2024-25 Federal Budget delivers strong investment in clean energy, but "minimum deposit" on nature

Queensland Conservation Council has welcomed the Commonwealth Government's 2024-25 Budget's investment in renewables, clean industries, and a Future Made in Australia.

However, this budget is still missing investment of similar scale to map our threatened animals and plants, or funds to expand our national parks and protected areas.

Queensland Conservation Council Director Dave Copeman said:

This budget delivers continued leadership in transforming our economy to become a renewable superpower that protects our jobs, exports, and the climate, but only delivers a minimum downpayment towards achieving a strong Nature Positive plan.

The $121m for the new Environment Protection Australia is a downpayment on the much-needed Nature Positive Plan.

After 20 years of inadequate federal environmental regulation identified by the Samuel review, this is the first downpayment on a better system that protect the animals and plants we love.

Queensland forests and wetlands that are essential habitat for threatened species are being cleared at more than 300,000 hectares a year, overwhelmingly by the beef industry, without federal laws being enforced.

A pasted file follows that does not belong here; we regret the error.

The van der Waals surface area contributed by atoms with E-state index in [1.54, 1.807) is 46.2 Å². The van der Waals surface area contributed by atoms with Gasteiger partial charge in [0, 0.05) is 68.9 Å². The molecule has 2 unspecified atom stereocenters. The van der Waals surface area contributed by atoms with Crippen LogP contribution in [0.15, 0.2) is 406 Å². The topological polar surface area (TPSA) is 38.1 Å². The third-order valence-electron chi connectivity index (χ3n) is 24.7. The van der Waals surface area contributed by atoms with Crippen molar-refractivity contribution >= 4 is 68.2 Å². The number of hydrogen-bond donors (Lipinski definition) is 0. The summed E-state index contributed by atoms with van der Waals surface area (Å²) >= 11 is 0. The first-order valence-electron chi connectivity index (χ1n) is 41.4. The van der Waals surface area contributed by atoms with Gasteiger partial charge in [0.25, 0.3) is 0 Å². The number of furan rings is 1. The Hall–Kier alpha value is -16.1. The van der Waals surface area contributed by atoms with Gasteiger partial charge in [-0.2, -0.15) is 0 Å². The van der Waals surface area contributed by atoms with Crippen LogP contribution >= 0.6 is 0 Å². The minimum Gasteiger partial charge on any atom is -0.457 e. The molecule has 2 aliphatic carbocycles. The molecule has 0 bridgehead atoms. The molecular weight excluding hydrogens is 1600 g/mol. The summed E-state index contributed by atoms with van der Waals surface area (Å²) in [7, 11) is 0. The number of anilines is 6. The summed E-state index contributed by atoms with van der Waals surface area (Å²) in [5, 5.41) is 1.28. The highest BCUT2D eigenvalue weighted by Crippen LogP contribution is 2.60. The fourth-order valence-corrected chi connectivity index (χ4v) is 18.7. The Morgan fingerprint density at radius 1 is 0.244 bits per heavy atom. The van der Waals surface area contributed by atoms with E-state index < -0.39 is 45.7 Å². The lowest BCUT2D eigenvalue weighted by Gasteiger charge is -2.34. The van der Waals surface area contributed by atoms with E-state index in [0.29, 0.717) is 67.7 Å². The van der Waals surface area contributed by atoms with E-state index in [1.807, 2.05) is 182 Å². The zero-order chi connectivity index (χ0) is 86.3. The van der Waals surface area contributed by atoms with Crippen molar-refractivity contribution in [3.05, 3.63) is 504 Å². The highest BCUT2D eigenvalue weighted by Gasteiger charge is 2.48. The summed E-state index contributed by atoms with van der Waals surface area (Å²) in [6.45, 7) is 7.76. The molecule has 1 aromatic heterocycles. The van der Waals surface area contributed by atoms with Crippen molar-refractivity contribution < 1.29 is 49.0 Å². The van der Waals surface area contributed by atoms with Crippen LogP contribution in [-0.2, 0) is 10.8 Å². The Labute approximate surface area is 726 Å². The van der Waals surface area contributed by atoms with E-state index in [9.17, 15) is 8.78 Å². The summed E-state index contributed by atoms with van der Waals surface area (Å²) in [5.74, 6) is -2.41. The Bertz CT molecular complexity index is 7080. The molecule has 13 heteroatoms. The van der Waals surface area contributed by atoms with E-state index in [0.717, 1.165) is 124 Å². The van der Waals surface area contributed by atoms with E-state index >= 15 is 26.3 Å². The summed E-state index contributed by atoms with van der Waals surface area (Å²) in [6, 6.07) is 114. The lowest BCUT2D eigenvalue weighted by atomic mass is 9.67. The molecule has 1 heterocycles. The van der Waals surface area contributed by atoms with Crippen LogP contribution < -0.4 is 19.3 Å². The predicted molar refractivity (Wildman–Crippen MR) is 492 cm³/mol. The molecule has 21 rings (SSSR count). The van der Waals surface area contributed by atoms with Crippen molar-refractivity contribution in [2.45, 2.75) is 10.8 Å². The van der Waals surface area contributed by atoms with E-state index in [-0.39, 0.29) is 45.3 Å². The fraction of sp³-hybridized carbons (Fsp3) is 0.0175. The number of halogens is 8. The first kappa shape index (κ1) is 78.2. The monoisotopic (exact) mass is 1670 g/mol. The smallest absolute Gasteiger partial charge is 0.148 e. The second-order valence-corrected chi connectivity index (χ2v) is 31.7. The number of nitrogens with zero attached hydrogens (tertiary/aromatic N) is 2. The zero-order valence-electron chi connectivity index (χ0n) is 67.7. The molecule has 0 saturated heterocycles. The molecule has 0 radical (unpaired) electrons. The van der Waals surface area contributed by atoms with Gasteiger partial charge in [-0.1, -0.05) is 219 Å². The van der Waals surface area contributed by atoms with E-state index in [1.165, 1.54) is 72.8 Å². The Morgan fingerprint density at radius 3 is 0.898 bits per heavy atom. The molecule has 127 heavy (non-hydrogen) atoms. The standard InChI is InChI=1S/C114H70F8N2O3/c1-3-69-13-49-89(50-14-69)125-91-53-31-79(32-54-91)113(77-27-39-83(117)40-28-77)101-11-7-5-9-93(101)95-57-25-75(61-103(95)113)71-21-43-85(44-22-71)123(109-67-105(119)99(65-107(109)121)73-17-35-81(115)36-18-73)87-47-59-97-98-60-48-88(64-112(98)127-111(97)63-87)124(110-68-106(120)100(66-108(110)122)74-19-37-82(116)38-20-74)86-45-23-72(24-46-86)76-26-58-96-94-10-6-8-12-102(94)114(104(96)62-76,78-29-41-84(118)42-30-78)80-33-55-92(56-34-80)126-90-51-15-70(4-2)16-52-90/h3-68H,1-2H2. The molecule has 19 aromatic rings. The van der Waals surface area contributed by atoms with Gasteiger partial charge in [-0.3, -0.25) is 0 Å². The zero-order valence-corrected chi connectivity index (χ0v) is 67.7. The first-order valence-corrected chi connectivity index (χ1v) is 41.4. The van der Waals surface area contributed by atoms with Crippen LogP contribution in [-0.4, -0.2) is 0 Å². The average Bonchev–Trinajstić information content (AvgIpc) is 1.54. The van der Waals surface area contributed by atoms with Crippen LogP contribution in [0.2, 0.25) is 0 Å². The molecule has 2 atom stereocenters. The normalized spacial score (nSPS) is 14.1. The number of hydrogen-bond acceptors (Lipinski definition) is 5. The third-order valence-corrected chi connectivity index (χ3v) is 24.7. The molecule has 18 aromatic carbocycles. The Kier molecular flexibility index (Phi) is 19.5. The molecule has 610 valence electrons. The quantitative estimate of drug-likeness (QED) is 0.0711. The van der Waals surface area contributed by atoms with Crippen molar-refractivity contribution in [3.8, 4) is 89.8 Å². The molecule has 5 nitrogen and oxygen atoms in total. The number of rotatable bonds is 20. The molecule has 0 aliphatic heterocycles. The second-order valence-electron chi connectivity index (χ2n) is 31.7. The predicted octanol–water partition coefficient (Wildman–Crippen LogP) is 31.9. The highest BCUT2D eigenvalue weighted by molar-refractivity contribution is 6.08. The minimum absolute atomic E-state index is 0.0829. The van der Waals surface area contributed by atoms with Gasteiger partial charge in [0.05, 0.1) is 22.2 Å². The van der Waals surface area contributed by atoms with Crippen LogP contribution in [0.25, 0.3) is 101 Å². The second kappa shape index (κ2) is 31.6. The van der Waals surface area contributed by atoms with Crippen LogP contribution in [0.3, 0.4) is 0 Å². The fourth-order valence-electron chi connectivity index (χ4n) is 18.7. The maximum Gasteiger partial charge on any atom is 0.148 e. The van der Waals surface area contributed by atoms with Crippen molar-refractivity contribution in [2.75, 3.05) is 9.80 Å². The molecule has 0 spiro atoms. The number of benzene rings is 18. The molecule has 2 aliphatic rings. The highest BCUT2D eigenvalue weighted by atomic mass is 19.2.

Queensland native forests continue to be logged without federal protection, destroying the homes of the endangered greater gliders. This budget funds a federal EPA that can take action to investigate and protect their homes.

We need the whole nature positive plan, but introducing and funding a strong EPA is an important start.

The Future Made in Australia is really important for the future economy of Queensland.

We strongly welcome the parts of the $22.7bn investment that invests in building solar panels, processing critical minerals, and producing green hydrogen.

We need an economy that gives the Great Barrier Reef its best chance at survival. We must make a transition from the coal and gas that drives climate change, to clean exports that are processed with the renewable energy that Queensland has such a strong competitive advantage.

The big missing section for conservation in this budget is investment in new national parks, or stronger action for recovery plans for threatened species.

We can't reach the 30% target the Federal Government has set for protected areas by 2030 without significant investment in new national parks and other protected areas, beyond just the Commonwealth National Parks in the ACT and NT.

The budget still is missing the investment in preventing extinctions, to save the species that are endangered and critically endangered. While a stronger EPA and nature restoration programs will help, more is needed to fund recovery plans and restoration measures across threatened species.